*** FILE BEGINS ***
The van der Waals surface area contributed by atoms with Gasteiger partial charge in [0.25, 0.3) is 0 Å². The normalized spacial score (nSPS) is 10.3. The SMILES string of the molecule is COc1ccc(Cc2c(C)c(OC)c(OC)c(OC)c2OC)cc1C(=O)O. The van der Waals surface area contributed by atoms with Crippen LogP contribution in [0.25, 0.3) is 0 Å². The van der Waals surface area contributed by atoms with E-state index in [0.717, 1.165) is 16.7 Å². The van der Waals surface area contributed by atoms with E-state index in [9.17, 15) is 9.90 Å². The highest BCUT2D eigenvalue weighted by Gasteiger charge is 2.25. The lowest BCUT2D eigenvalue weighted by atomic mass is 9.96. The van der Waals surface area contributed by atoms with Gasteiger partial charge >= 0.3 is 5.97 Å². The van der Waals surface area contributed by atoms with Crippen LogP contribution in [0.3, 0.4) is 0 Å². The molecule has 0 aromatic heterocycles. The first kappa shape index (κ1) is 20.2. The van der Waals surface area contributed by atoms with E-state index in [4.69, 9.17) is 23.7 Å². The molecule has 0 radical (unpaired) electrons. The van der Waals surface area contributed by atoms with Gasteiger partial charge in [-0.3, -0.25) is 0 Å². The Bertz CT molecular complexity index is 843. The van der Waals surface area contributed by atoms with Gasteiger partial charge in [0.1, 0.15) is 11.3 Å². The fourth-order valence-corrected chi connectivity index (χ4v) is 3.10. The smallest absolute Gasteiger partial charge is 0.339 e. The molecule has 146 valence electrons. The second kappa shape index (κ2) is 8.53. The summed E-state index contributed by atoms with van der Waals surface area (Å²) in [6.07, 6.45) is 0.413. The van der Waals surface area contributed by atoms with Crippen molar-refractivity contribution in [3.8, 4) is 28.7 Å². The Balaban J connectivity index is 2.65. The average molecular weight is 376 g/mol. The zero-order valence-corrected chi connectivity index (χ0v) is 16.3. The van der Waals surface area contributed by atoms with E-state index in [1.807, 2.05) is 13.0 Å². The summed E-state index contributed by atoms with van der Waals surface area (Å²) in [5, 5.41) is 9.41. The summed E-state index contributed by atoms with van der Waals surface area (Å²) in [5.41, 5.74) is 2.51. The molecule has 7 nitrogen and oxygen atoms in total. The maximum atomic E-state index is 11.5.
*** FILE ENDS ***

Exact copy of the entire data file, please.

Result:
The van der Waals surface area contributed by atoms with Gasteiger partial charge in [0.25, 0.3) is 0 Å². The normalized spacial score (nSPS) is 10.3. The SMILES string of the molecule is COc1ccc(Cc2c(C)c(OC)c(OC)c(OC)c2OC)cc1C(=O)O. The van der Waals surface area contributed by atoms with Crippen LogP contribution in [0.25, 0.3) is 0 Å². The van der Waals surface area contributed by atoms with E-state index in [0.717, 1.165) is 16.7 Å². The van der Waals surface area contributed by atoms with E-state index in [9.17, 15) is 9.90 Å². The highest BCUT2D eigenvalue weighted by Gasteiger charge is 2.25. The lowest BCUT2D eigenvalue weighted by atomic mass is 9.96. The van der Waals surface area contributed by atoms with Gasteiger partial charge >= 0.3 is 5.97 Å². The van der Waals surface area contributed by atoms with Crippen LogP contribution in [0.3, 0.4) is 0 Å². The molecule has 0 aromatic heterocycles. The first kappa shape index (κ1) is 20.2. The van der Waals surface area contributed by atoms with E-state index in [4.69, 9.17) is 23.7 Å². The molecule has 0 radical (unpaired) electrons. The van der Waals surface area contributed by atoms with Gasteiger partial charge in [-0.3, -0.25) is 0 Å². The Bertz CT molecular complexity index is 843. The van der Waals surface area contributed by atoms with Gasteiger partial charge in [0.1, 0.15) is 11.3 Å². The fourth-order valence-corrected chi connectivity index (χ4v) is 3.10. The smallest absolute Gasteiger partial charge is 0.339 e. The molecule has 146 valence electrons. The second kappa shape index (κ2) is 8.53. The summed E-state index contributed by atoms with van der Waals surface area (Å²) in [6.07, 6.45) is 0.413. The van der Waals surface area contributed by atoms with Crippen molar-refractivity contribution in [3.8, 4) is 28.7 Å². The Balaban J connectivity index is 2.65. The average molecular weight is 376 g/mol. The zero-order valence-corrected chi connectivity index (χ0v) is 16.3. The van der Waals surface area contributed by atoms with E-state index in [1.807, 2.05) is 13.0 Å². The summed E-state index contributed by atoms with van der Waals surface area (Å²) in [5, 5.41) is 9.41. The summed E-state index contributed by atoms with van der Waals surface area (Å²) in [5.41, 5.74) is 2.51. The molecule has 7 nitrogen and oxygen atoms in total. The maximum atomic E-state index is 11.5.